I'm a male, 44, "fast" (?) recreational cyclist, who has been doing week long -- mostly 50 to 80 miles/day -- tours for about 15 years. While I love touring, I have come to dread the aftermath . . . namely, that for at least 6 weeks following the tour, I ride and feel like a, uh, piece of crap, for lack of a cleaner phrase. Can't fully explain it. Sort of like I'm running on fumes, or with one less cylinder. Power output could be up to 15-20% less for a given hard effort, or so it seems. I ride pretty well during the tour. I take a week of recovery rides following it. Seem to still feel OK then, its the second week that it really hits me. I keep hearing how a tour -- or stage race -- will bring one's fitness "to a whole new level," etc. All these years, and I have yet to experience anything close to that! So, any ideas, suggestions, etc.?
Only things I can think of: perhaps since I'm not doing hard intervals during the tour, I'm stating to lose fitness then? (My tours are usually in mountainous areas, so its not that I'm just riding easy, but I try to keep my pace on the climbs under control.) The recovery week following then exacerbates that loss? Also, I'm a mailman who has to walk 7 - 8 miles/day up God-only knows how many hills and steps, which I guess makes getting a "full recovery" pretty much impossible.

  • That last sentence of your OP sounds pretty relevant.
    – ChrisW
    Commented May 28, 2012 at 6:09

3 Answers 3


My theory is endorphins. Our bodies generate them when we exercise. Or not, when we stop. All those days of steadily pumping out the good stuff makes the tour feel great but when I stop, ooops. I suggest you not try replacing them with synthetic endorphins as those are illegal and tend to be more addictive.

There's also a body habit transition, where a bunch of the cycles in my body are set up for big exercise every day and suddenly I'm back behind a desk 8 hours a day. Half an hour each way does not cut it, I'm barely warmed up by then. So I bloat (very thirsty in the morning but then water retention), feel stiff but twitchy, and after the first couple of days tend to lose interest in food. This is my body saying "hey, you used to exercise, what happened to that?"

What works for me is:

  • tapering the tour rather than spending the last couple of days riding really big distances to catch up after stopping to smell the roses earlier on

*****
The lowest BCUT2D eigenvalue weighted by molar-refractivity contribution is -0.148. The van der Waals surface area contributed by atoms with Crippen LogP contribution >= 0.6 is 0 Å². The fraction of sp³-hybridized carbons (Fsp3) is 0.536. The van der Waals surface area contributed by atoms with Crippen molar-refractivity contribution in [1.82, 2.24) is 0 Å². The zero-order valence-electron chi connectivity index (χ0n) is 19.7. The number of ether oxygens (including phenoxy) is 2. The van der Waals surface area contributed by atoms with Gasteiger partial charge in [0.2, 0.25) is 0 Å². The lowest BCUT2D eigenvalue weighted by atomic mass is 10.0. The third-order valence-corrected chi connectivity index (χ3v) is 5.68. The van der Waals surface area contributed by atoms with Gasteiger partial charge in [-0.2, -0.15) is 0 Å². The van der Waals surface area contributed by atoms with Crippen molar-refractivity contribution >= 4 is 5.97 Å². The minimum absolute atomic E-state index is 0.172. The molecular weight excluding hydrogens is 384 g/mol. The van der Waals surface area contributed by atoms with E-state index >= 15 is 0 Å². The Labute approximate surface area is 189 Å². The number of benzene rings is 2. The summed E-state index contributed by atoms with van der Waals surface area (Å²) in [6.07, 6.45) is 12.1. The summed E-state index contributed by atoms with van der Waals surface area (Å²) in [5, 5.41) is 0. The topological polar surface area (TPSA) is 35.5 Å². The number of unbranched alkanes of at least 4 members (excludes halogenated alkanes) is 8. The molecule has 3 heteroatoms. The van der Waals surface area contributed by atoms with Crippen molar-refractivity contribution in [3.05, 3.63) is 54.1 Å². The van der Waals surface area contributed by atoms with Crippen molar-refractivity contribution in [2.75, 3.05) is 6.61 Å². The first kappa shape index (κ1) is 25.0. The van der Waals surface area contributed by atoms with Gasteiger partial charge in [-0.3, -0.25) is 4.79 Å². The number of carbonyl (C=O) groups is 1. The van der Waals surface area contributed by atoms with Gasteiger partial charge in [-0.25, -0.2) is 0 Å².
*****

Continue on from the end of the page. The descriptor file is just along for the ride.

• taking the long way home from work (ride an hour or more)
  • eat junk food when I get home (swap endorphins for sugar, fat and umami)
  • stretching (yoga, martial arts)
  • taking one day mid-week to go for a long ride

For me this is pretty much automatic now, I get home and hit the supermarket for all the food I couldn't really get or prepare while touring and the long ride is often a freebie when I go to pick up all the extra cr... stuff I took but posted home mid-ride and is now sitting in a post office somewhere on the other side of the city. The twitchyness means I do tend to get out and do stuff, often after a tour I go into a burst of deferred maintenance around the house or just go for long bike rides.

One thing that I find helpful is to take a mid-week day off after I get back and do something energetic. That means I have two days behind a desk, a day running round, then another two days. It means I'm more able to actually sit behind the desk and focus.


I know a little of what you describe since I do an annual tour (coming up real soon now) and I always feel "off" for a few weeks after.

I suspect that the problem is more with hormones and neurotransmitters than with physical fitness. The body adjusts hormones based on steady power output all day, and when that degree of power production drops (even though you're still quite active) the hormones go whacko.

And there's also a sort of lack of motivation, of course, since the tour's over and it's back to the same old grind. Motivation has a lot to do with how much effort you can put out.


You should also make sure you eat plenty of protein as soon as you can following each ride during and after the tour. The protein will aid in muscle recovery and help push lactic acid out of your muscles.

Carb load before big rides, protein after. This seems to be the basis of most endurance diets I've encountered.

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